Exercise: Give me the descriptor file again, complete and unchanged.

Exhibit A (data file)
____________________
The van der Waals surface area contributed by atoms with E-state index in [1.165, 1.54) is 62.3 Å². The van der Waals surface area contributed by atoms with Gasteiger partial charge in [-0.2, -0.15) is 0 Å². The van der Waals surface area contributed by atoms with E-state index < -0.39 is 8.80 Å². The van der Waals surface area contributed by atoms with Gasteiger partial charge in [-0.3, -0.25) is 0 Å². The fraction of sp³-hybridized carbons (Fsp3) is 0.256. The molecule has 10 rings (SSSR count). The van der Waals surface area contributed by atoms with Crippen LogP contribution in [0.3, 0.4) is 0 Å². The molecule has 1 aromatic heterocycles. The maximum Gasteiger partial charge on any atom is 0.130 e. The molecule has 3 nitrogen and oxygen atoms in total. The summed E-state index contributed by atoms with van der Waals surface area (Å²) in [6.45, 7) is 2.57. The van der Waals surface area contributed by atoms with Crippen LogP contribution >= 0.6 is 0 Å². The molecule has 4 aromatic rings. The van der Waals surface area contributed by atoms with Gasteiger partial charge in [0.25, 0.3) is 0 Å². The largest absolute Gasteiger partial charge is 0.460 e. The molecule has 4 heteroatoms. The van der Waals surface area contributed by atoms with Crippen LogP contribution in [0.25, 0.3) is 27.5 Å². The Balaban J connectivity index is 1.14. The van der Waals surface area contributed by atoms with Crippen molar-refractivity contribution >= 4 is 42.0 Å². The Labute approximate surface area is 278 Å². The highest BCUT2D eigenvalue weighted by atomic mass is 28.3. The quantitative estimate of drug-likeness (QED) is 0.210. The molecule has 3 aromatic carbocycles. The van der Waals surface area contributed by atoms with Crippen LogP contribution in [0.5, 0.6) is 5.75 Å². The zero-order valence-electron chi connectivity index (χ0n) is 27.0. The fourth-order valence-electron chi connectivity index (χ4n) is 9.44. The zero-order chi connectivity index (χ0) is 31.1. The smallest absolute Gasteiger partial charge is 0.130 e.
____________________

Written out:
The van der Waals surface area contributed by atoms with E-state index in [1.165, 1.54) is 62.3 Å². The van der Waals surface area contributed by atoms with Gasteiger partial charge in [-0.2, -0.15) is 0 Å². The van der Waals surface area contributed by atoms with E-state index < -0.39 is 8.80 Å². The van der Waals surface area contributed by atoms with Gasteiger partial charge in [-0.3, -0.25) is 0 Å². The fraction of sp³-hybridized carbons (Fsp3) is 0.256. The molecule has 10 rings (SSSR count). The van der Waals surface area contributed by atoms with Crippen LogP contribution in [0.3, 0.4) is 0 Å². The molecule has 1 aromatic heterocycles. The maximum Gasteiger partial charge on any atom is 0.130 e. The molecule has 3 nitrogen and oxygen atoms in total. The summed E-state index contributed by atoms with van der Waals surface area (Å²) in [6.45, 7) is 2.57. The van der Waals surface area contributed by atoms with Crippen LogP contribution >= 0.6 is 0 Å². The molecule has 4 aromatic rings. The van der Waals surface area contributed by atoms with Gasteiger partial charge in [0.25, 0.3) is 0 Å². The largest absolute Gasteiger partial charge is 0.460 e. The molecule has 4 heteroatoms. The van der Waals surface area contributed by atoms with Crippen LogP contribution in [0.25, 0.3) is 27.5 Å². The Balaban J connectivity index is 1.14. The van der Waals surface area contributed by atoms with Crippen molar-refractivity contribution >= 4 is 42.0 Å². The Labute approximate surface area is 278 Å². The highest BCUT2D eigenvalue weighted by atomic mass is 28.3. The quantitative estimate of drug-likeness (QED) is 0.210. The molecule has 3 aromatic carbocycles. The van der Waals surface area contributed by atoms with Crippen LogP contribution in [0.5, 0.6) is 5.75 Å². The zero-order valence-electron chi connectivity index (χ0n) is 27.0. The fourth-order valence-electron chi connectivity index (χ4n) is 9.44. The zero-order chi connectivity index (χ0) is 31.1. The smallest absolute Gasteiger partial charge is 0.130 e.